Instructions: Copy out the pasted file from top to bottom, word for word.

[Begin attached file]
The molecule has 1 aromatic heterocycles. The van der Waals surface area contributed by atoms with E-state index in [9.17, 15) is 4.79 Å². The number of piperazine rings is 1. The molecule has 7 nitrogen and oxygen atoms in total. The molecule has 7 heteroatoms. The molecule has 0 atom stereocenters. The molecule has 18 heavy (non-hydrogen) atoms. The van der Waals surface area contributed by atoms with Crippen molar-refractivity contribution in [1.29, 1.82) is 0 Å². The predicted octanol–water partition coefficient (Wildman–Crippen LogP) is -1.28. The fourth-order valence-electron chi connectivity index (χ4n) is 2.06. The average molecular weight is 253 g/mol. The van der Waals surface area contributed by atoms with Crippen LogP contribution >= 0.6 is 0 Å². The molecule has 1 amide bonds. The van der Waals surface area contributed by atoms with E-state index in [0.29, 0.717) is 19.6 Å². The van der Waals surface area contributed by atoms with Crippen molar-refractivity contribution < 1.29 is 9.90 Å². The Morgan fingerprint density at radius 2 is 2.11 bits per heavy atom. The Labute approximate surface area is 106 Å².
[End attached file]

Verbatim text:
The molecule has 1 aromatic heterocycles. The van der Waals surface area contributed by atoms with E-state index in [9.17, 15) is 4.79 Å². The number of piperazine rings is 1. The molecule has 7 nitrogen and oxygen atoms in total. The molecule has 7 heteroatoms. The molecule has 0 atom stereocenters. The molecule has 18 heavy (non-hydrogen) atoms. The van der Waals surface area contributed by atoms with Crippen molar-refractivity contribution in [1.29, 1.82) is 0 Å². The predicted octanol–water partition coefficient (Wildman–Crippen LogP) is -1.28. The fourth-order valence-electron chi connectivity index (χ4n) is 2.06. The average molecular weight is 253 g/mol. The van der Waals surface area contributed by atoms with Crippen LogP contribution >= 0.6 is 0 Å². The molecule has 1 amide bonds. The van der Waals surface area contributed by atoms with E-state index in [0.29, 0.717) is 19.6 Å². The van der Waals surface area contributed by atoms with Crippen molar-refractivity contribution < 1.29 is 9.90 Å². The Morgan fingerprint density at radius 2 is 2.11 bits per heavy atom. The Labute approximate surface area is 106 Å².